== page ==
In certain cases, the sum of the terms in a geometric sequence has a limit (note that this is summing together an infinite number of terms). A series like this has a limit partly because each successive term we are adding is smaller and smaller (but this fact in itself is not enough to say that the limiting sum exists). When the sum of a geometric series has a limit we say that *S*_{∞} exists and we can find the limit of the sum. The condition that *S*_{∞} exists is that *r* is greater than -1 but less than 1, i.e. |*r*|<1. If this is the case, then we can use the formula for *S _{n}* above and let

*n*grow arbitrarily big so that

*r*becomes as close as we like to zero. Then

^{n}is the limit of the geometric sequence so long as -1<

*r*<1. 📌 Example 1. The geometric sequence whose first two terms are 2 and 4 doesn’t have

*S*

_{∞}because

*r*=2≮1.

📌 Ex2. For the geometric sequence whose first two terms are 5 and ½, find *S*_{∞}. Note that *r*=1/10 so |*r*|<1, so that *S*_{∞} exists. Now

📌 Ex3. For which value(s) of *x* will 8*x*^{2}+4*x*^{3}+2*x*^{4}+⋯ be convergent?

For convergent geometric series, -1<*r*<1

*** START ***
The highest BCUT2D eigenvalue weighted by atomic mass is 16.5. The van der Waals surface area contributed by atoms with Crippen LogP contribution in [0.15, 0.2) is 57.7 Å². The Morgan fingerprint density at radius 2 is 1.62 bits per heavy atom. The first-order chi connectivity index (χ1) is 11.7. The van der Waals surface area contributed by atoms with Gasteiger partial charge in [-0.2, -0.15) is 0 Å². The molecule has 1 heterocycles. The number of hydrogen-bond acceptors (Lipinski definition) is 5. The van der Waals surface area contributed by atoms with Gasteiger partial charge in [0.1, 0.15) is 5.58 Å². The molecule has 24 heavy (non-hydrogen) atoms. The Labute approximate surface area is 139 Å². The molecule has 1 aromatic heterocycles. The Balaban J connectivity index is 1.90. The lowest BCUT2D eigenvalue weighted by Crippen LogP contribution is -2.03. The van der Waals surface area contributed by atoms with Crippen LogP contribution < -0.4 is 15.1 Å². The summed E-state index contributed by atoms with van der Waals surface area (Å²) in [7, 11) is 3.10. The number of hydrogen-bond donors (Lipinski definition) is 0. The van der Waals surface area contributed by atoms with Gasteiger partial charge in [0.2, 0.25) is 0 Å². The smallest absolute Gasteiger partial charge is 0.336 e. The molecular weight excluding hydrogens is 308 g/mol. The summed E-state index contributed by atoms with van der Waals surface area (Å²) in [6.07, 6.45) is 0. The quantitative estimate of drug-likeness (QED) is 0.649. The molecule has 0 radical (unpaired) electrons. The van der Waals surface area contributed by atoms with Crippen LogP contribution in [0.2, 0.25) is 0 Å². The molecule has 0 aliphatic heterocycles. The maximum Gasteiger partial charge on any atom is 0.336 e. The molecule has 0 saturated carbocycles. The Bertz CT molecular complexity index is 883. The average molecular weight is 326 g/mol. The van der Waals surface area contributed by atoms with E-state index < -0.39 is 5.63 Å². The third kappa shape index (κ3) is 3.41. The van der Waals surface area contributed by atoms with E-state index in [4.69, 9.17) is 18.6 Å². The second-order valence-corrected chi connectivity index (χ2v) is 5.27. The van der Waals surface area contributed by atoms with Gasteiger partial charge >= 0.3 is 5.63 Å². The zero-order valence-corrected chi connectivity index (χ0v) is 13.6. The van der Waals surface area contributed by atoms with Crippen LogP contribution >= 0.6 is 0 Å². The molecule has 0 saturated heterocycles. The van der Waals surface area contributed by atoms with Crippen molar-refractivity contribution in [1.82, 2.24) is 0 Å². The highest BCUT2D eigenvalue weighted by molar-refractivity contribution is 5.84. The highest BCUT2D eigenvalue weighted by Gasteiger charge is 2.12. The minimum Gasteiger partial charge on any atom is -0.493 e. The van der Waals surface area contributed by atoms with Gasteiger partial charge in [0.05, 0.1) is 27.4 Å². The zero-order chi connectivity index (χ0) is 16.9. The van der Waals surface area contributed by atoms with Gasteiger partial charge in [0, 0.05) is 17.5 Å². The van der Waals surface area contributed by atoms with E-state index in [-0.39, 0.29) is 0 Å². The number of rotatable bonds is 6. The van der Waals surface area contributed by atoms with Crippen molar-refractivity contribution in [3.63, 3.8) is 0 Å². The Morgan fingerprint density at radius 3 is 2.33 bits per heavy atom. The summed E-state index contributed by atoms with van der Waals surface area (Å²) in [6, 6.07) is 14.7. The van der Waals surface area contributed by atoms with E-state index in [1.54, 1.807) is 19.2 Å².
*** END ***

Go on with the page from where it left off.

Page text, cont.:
*r*=

*a*

_{2}÷

*a*

_{1}

=4

*x*

^{3}÷8

*x*

^{2}

=½

*x*

-1<

*r*<1 -1<½

*x*<1

Multiply through by 2.

*x*<2…

*x*≠0

📌 Ex4. Given the series: 3(2

*x*-3)

^{2}+3(2

*x*-3)

^{3}+3(2

*x*-3)

^{4}+… for which values of

*x*will the series converge?

✍ Solution:

This is a geometric series with

*r*=2

*x*-3.

To converge -l<

*r*<1

*x*-3<1

Add 3 to both sides

*x*<4 1<

*x*<2,{

*r*≠0,

*x*≠3/2}.

Divide by 2 on both sides.

The series will converge for 1<

*x*<2 📌 Ex5. For which values of

*x*will ∑

^{∞}

_{k=1}(4

*x*-1)

^{k}exists.

✍ Solution:

*r*=4

*x*-1

-1<

*r*<1 -1<4

*x*-1<1,

*x*≠¼

0<4

*x*<2 0<

*x*<½

📌 Ex6 ▼

∑^{∞}_{n=0} (2*x*-3)^{n} =1+(2*x*-3)+(2*x*-3)^{2}+(2*x*-3)^{3}+⋯ is a geometric series.

(i) Find, in terms of *x*, the sum to infinity.

(ii) If the sum to infinity is 5/4, find the value of *x*.

(iii) Find the range of values of *x* for which the sum to infinity exists.

✍ Solution:

This is an infinite geometric series with first term *a*=1 and common ratio *r*=(2*x*-3).

(iii)

*S*

_{∞}exists if -1<

*r*<1 (i.e. |

*r*|<1)

*r*<1 -1<2

*x*-3<1 (

*r*=2

*x*-3).

Add 3 to each part. 2<2

*x*<4 Divide each part by 2. 1<

*x*<2 Thus, the sum to infinity exists for 1<

*x*<2. 📌 Ex7. (Challenge) For what Values of 19 does 3+9

*b*+27

*b*

^{2}+81

*b*

^{3}+… have a sum?

✍ Solution:

The common ratio is 9

*b*÷3 or 3

*b*.

The series have a sum, if the absolute Value of the common ratio is less than 1.

That is, |3

*b*|<1. Solve the inequality.

*b*|<1 -1<3

*b*<1 -⅓<

*b*<⅓

Therefore, the value of

*b*should be -⅓<

*b*<⅓. Answer:

*b*<⅓